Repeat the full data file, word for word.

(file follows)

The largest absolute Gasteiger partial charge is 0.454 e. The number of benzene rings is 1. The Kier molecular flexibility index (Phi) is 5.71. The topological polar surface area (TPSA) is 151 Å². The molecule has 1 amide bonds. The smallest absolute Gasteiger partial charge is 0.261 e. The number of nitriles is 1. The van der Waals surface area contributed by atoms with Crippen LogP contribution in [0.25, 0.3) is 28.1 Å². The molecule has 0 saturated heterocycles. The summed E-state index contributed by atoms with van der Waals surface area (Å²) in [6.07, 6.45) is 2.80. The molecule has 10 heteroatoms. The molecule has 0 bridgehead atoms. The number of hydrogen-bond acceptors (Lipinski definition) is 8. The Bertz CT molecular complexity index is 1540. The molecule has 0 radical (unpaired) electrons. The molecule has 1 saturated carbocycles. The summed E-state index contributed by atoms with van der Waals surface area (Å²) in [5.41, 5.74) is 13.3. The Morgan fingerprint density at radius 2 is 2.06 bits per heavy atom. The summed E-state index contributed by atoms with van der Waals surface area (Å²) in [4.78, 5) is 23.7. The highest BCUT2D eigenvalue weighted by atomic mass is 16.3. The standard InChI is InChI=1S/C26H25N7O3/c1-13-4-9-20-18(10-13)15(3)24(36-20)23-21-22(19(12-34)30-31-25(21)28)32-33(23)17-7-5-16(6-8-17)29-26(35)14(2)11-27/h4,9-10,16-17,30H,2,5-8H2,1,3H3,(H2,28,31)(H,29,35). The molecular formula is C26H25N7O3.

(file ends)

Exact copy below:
The largest absolute Gasteiger partial charge is 0.454 e. The number of benzene rings is 1. The Kier molecular flexibility index (Phi) is 5.71. The topological polar surface area (TPSA) is 151 Å². The molecule has 1 amide bonds. The smallest absolute Gasteiger partial charge is 0.261 e. The number of nitriles is 1. The van der Waals surface area contributed by atoms with Crippen LogP contribution in [0.25, 0.3) is 28.1 Å². The molecule has 0 saturated heterocycles. The summed E-state index contributed by atoms with van der Waals surface area (Å²) in [6.07, 6.45) is 2.80. The molecule has 10 heteroatoms. The molecule has 0 bridgehead atoms. The number of hydrogen-bond acceptors (Lipinski definition) is 8. The Bertz CT molecular complexity index is 1540. The molecule has 0 radical (unpaired) electrons. The molecule has 1 saturated carbocycles. The summed E-state index contributed by atoms with van der Waals surface area (Å²) in [5.41, 5.74) is 13.3. The Morgan fingerprint density at radius 2 is 2.06 bits per heavy atom. The summed E-state index contributed by atoms with van der Waals surface area (Å²) in [4.78, 5) is 23.7. The highest BCUT2D eigenvalue weighted by atomic mass is 16.3. The standard InChI is InChI=1S/C26H25N7O3/c1-13-4-9-20-18(10-13)15(3)24(36-20)23-21-22(19(12-34)30-31-25(21)28)32-33(23)17-7-5-16(6-8-17)29-26(35)14(2)11-27/h4,9-10,16-17,30H,2,5-8H2,1,3H3,(H2,28,31)(H,29,35). The molecular formula is C26H25N7O3.